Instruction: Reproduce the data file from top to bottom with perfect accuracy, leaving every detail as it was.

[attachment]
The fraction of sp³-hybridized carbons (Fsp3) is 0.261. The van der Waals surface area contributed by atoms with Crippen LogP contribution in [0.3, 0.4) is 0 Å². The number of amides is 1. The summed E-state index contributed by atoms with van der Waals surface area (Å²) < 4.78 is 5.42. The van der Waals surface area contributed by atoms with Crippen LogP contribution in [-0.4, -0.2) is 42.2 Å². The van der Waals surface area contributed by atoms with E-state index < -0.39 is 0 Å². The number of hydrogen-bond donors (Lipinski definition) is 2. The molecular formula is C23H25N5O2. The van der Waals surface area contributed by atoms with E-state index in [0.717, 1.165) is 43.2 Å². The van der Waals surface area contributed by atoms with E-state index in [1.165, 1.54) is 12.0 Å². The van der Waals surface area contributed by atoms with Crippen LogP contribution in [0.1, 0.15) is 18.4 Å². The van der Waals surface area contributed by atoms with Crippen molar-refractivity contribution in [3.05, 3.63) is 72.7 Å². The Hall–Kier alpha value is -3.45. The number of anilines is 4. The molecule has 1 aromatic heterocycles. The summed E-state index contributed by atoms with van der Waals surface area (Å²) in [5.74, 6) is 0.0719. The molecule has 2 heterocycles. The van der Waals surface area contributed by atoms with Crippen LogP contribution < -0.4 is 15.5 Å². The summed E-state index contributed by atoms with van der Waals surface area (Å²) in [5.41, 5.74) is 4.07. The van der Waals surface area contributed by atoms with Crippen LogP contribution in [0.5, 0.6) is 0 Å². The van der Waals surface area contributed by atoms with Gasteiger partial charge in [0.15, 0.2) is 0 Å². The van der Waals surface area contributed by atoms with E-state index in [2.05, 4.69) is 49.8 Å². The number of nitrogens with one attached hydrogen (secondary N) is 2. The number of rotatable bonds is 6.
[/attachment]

The fraction of sp³-hybridized carbons (Fsp3) is 0.261. The van der Waals surface area contributed by atoms with Crippen LogP contribution in [0.3, 0.4) is 0 Å². The number of amides is 1. The summed E-state index contributed by atoms with van der Waals surface area (Å²) < 4.78 is 5.42. The van der Waals surface area contributed by atoms with Crippen LogP contribution in [-0.4, -0.2) is 42.2 Å². The van der Waals surface area contributed by atoms with E-state index < -0.39 is 0 Å². The number of hydrogen-bond donors (Lipinski definition) is 2. The molecular formula is C23H25N5O2. The van der Waals surface area contributed by atoms with E-state index in [0.717, 1.165) is 43.2 Å². The van der Waals surface area contributed by atoms with E-state index in [1.165, 1.54) is 12.0 Å². The van der Waals surface area contributed by atoms with Crippen LogP contribution in [0.1, 0.15) is 18.4 Å². The van der Waals surface area contributed by atoms with Crippen molar-refractivity contribution in [3.05, 3.63) is 72.7 Å². The Hall–Kier alpha value is -3.45. The number of anilines is 4. The molecule has 1 aromatic heterocycles. The summed E-state index contributed by atoms with van der Waals surface area (Å²) in [5.74, 6) is 0.0719. The molecule has 2 heterocycles. The van der Waals surface area contributed by atoms with Crippen LogP contribution < -0.4 is 15.5 Å². The summed E-state index contributed by atoms with van der Waals surface area (Å²) in [5.41, 5.74) is 4.07. The van der Waals surface area contributed by atoms with Crippen LogP contribution in [0.5, 0.6) is 0 Å². The van der Waals surface area contributed by atoms with Gasteiger partial charge in [0.15, 0.2) is 0 Å². The van der Waals surface area contributed by atoms with E-state index in [2.05, 4.69) is 49.8 Å². The number of nitrogens with one attached hydrogen (secondary N) is 2. The number of rotatable bonds is 6.